The US government is to test Apple and Samsung mobile activation lock features. This is so as to see if they are theft-proof or not.
Government is going to get tough on thieves who have taken to “Apple Picking”. This is where violent street crimes occur at an alarming rate and all for nothing but those Apple (and Samsung) iPhones. It is a sad fact that greed takes precedence over goodness. Two government officials have begun their operations by testing the lock systems of the iPhones. If they can stand up to the government’s standards then everything is okay. Otherwise the companies may face some serious questioning regarding their efforts to stop the iPhones from being stolen. Apple and Samsung are not going to be given a license to advertise their activation lock systems if these devices don’t work in real life. The clever strategies and cunning schemes employed by thieves and burglars are very effective.
Don't Miss: iPhone 8: Everything You Need to Know
According to CNet, New York Attorney General Eric T. Schneiderman and San Francisco District Attorney George Gascón said in a joint statement, "While we are appreciative of the efforts made by Apple and Samsung to improve security of the devices they sell, we are not going to take them at their word. Today we will assess the solutions they are proposing and see if they stand up to the tactics commonly employed by thieves."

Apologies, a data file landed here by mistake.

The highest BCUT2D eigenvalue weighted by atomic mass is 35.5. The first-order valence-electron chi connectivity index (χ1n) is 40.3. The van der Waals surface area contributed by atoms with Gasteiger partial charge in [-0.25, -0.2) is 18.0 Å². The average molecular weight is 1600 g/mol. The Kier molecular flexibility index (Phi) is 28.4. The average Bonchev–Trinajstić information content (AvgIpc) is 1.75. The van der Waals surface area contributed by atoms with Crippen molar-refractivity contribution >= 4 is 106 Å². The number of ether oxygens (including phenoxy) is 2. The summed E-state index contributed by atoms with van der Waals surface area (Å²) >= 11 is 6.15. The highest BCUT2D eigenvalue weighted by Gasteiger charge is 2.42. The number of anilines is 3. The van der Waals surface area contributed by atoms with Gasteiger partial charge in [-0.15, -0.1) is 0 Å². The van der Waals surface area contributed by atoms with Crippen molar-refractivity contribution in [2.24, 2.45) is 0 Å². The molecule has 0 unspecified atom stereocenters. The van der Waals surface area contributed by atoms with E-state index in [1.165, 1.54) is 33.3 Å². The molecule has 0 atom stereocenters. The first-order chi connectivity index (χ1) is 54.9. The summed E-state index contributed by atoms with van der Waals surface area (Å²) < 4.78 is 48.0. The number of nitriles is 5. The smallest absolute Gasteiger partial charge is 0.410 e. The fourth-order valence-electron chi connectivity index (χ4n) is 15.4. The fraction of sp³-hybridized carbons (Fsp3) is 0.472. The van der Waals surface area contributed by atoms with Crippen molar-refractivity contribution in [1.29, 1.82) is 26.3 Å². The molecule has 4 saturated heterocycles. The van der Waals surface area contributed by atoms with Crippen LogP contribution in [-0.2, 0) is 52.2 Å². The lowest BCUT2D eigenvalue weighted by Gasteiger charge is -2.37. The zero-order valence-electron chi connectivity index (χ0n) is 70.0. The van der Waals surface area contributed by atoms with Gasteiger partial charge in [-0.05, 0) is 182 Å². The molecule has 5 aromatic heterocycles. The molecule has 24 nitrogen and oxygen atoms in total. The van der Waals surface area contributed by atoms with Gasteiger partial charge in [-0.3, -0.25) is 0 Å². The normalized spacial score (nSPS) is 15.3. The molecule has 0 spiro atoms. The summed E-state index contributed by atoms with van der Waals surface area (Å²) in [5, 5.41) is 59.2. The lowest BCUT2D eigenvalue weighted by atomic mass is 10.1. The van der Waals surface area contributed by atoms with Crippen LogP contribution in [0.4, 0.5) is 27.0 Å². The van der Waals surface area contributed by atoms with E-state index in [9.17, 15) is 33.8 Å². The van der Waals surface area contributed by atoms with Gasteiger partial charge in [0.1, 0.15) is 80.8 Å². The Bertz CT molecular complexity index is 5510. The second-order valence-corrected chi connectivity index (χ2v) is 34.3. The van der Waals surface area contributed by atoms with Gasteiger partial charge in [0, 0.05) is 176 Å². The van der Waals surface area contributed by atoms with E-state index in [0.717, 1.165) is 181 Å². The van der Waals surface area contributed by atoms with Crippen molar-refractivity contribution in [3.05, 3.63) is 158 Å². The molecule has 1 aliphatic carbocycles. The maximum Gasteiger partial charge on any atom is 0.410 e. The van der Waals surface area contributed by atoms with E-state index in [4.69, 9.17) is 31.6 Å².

The anti-theft campaign by the government is known as the Secure Our Smartphone (S.O.S.) initiative. The tests they have devised are supposed to imitate real life scenarios of theft. Apple’s activation lock is literally baked into the iOS 7. It is meant to deactivate and reactivate the iPhone on the original user’s command. The government was hopeful that Apple and Samsung had done all that lay in their capacity to produce an efficient lock system. Nevertheless, it also made it clear that it had the right to pass judgment on this crucial feature based on the results of the tests. Security experts were to be brought in to test the locks. Samsung had a Lojack security app solution while Apple had an Activation Lock theft deterrent feature.